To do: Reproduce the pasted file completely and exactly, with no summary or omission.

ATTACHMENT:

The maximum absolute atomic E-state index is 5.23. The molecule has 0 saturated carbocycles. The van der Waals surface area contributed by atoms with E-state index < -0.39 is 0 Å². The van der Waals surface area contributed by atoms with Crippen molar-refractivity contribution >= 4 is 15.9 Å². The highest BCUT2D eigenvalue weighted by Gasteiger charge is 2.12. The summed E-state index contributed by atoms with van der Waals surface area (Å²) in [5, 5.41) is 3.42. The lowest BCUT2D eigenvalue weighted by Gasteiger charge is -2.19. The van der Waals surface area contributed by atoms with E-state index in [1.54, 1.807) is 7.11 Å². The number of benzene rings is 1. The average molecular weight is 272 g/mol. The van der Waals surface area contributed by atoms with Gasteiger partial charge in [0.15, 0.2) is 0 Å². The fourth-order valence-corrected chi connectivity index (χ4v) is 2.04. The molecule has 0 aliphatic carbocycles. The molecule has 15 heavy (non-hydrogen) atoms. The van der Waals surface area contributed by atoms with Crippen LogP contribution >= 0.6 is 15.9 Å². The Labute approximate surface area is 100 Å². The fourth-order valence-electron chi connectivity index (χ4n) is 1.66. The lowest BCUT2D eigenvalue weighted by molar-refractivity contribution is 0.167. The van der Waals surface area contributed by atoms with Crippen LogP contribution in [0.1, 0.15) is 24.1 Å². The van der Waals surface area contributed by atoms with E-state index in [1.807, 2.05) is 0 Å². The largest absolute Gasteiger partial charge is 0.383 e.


The maximum absolute atomic E-state index is 5.23. The molecule has 0 saturated carbocycles. The van der Waals surface area contributed by atoms with E-state index < -0.39 is 0 Å². The van der Waals surface area contributed by atoms with Crippen molar-refractivity contribution >= 4 is 15.9 Å². The highest BCUT2D eigenvalue weighted by Gasteiger charge is 2.12. The summed E-state index contributed by atoms with van der Waals surface area (Å²) in [5, 5.41) is 3.42. The lowest BCUT2D eigenvalue weighted by Gasteiger charge is -2.19. The van der Waals surface area contributed by atoms with E-state index in [1.54, 1.807) is 7.11 Å². The number of benzene rings is 1. The average molecular weight is 272 g/mol. The van der Waals surface area contributed by atoms with Gasteiger partial charge in [0.15, 0.2) is 0 Å². The fourth-order valence-corrected chi connectivity index (χ4v) is 2.04. The molecule has 0 aliphatic carbocycles. The molecule has 15 heavy (non-hydrogen) atoms. The van der Waals surface area contributed by atoms with Crippen LogP contribution >= 0.6 is 15.9 Å². The Labute approximate surface area is 100 Å². The fourth-order valence-electron chi connectivity index (χ4n) is 1.66. The lowest BCUT2D eigenvalue weighted by molar-refractivity contribution is 0.167. The van der Waals surface area contributed by atoms with Crippen LogP contribution in [0.1, 0.15) is 24.1 Å². The van der Waals surface area contributed by atoms with E-state index in [1.807, 2.05) is 0 Å². The largest absolute Gasteiger partial charge is 0.383 e.